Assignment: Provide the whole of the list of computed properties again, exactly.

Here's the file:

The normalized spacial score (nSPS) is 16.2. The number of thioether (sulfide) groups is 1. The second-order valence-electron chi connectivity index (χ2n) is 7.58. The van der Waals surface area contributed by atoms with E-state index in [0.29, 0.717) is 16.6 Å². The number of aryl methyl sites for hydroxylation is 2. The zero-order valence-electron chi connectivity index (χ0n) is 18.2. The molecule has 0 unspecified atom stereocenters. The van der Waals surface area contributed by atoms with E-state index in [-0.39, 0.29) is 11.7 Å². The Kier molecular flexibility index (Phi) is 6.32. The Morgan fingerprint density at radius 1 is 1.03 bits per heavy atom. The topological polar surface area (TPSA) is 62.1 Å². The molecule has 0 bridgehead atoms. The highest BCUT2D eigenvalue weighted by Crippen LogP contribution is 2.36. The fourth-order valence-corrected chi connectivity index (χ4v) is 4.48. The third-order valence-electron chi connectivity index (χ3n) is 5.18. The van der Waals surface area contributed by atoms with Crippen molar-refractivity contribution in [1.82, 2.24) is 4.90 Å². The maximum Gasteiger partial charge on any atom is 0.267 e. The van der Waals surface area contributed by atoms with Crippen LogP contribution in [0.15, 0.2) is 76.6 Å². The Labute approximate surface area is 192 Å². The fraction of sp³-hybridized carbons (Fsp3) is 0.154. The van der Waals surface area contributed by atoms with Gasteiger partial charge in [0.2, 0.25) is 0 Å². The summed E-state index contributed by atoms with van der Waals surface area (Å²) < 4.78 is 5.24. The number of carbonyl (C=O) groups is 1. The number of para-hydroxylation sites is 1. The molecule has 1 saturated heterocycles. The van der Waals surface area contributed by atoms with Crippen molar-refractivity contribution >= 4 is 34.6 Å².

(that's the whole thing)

The normalized spacial score (nSPS) is 16.2. The number of thioether (sulfide) groups is 1. The second-order valence-electron chi connectivity index (χ2n) is 7.58. The van der Waals surface area contributed by atoms with E-state index in [0.29, 0.717) is 16.6 Å². The number of aryl methyl sites for hydroxylation is 2. The zero-order valence-electron chi connectivity index (χ0n) is 18.2. The molecule has 0 unspecified atom stereocenters. The van der Waals surface area contributed by atoms with E-state index in [-0.39, 0.29) is 11.7 Å². The Kier molecular flexibility index (Phi) is 6.32. The Morgan fingerprint density at radius 1 is 1.03 bits per heavy atom. The topological polar surface area (TPSA) is 62.1 Å². The molecule has 0 bridgehead atoms. The highest BCUT2D eigenvalue weighted by Crippen LogP contribution is 2.36. The fourth-order valence-corrected chi connectivity index (χ4v) is 4.48. The third-order valence-electron chi connectivity index (χ3n) is 5.18. The van der Waals surface area contributed by atoms with Crippen molar-refractivity contribution in [1.82, 2.24) is 4.90 Å². The maximum Gasteiger partial charge on any atom is 0.267 e. The van der Waals surface area contributed by atoms with Crippen LogP contribution in [0.15, 0.2) is 76.6 Å². The Labute approximate surface area is 192 Å². The fraction of sp³-hybridized carbons (Fsp3) is 0.154. The van der Waals surface area contributed by atoms with Gasteiger partial charge in [0.2, 0.25) is 0 Å². The summed E-state index contributed by atoms with van der Waals surface area (Å²) < 4.78 is 5.24. The number of carbonyl (C=O) groups is 1. The number of para-hydroxylation sites is 1. The molecule has 1 saturated heterocycles. The van der Waals surface area contributed by atoms with Crippen molar-refractivity contribution >= 4 is 34.6 Å².